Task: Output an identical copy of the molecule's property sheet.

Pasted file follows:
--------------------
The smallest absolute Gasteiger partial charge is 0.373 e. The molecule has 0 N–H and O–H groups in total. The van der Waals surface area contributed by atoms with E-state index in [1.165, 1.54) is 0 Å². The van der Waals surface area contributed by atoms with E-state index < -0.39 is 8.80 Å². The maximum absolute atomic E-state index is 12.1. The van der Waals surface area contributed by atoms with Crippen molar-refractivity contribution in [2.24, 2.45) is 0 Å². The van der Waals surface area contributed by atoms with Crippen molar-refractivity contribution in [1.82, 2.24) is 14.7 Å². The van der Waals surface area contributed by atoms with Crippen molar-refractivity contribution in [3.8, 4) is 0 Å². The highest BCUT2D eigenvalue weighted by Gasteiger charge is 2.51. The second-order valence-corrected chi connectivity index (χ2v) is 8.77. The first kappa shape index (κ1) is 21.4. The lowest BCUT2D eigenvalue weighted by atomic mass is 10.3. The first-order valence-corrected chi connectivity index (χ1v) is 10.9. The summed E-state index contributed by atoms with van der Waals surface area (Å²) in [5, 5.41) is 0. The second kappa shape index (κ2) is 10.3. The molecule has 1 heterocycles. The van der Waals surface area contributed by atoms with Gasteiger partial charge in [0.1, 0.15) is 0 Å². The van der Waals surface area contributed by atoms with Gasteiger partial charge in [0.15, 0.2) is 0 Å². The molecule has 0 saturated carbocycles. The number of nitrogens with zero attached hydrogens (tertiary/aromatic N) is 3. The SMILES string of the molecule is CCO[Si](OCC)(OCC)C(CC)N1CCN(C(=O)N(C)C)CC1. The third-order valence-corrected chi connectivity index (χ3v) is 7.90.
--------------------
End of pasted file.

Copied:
The smallest absolute Gasteiger partial charge is 0.373 e. The molecule has 0 N–H and O–H groups in total. The van der Waals surface area contributed by atoms with E-state index in [1.165, 1.54) is 0 Å². The van der Waals surface area contributed by atoms with E-state index < -0.39 is 8.80 Å². The maximum absolute atomic E-state index is 12.1. The van der Waals surface area contributed by atoms with Crippen molar-refractivity contribution in [2.24, 2.45) is 0 Å². The van der Waals surface area contributed by atoms with Crippen molar-refractivity contribution in [1.82, 2.24) is 14.7 Å². The van der Waals surface area contributed by atoms with Crippen molar-refractivity contribution in [3.8, 4) is 0 Å². The highest BCUT2D eigenvalue weighted by Gasteiger charge is 2.51. The second-order valence-corrected chi connectivity index (χ2v) is 8.77. The first kappa shape index (κ1) is 21.4. The lowest BCUT2D eigenvalue weighted by atomic mass is 10.3. The first-order valence-corrected chi connectivity index (χ1v) is 10.9. The summed E-state index contributed by atoms with van der Waals surface area (Å²) in [5, 5.41) is 0. The second kappa shape index (κ2) is 10.3. The molecule has 1 heterocycles. The van der Waals surface area contributed by atoms with Gasteiger partial charge in [0.1, 0.15) is 0 Å². The van der Waals surface area contributed by atoms with Gasteiger partial charge in [0.15, 0.2) is 0 Å². The molecule has 0 saturated carbocycles. The number of nitrogens with zero attached hydrogens (tertiary/aromatic N) is 3. The SMILES string of the molecule is CCO[Si](OCC)(OCC)C(CC)N1CCN(C(=O)N(C)C)CC1. The third-order valence-corrected chi connectivity index (χ3v) is 7.90.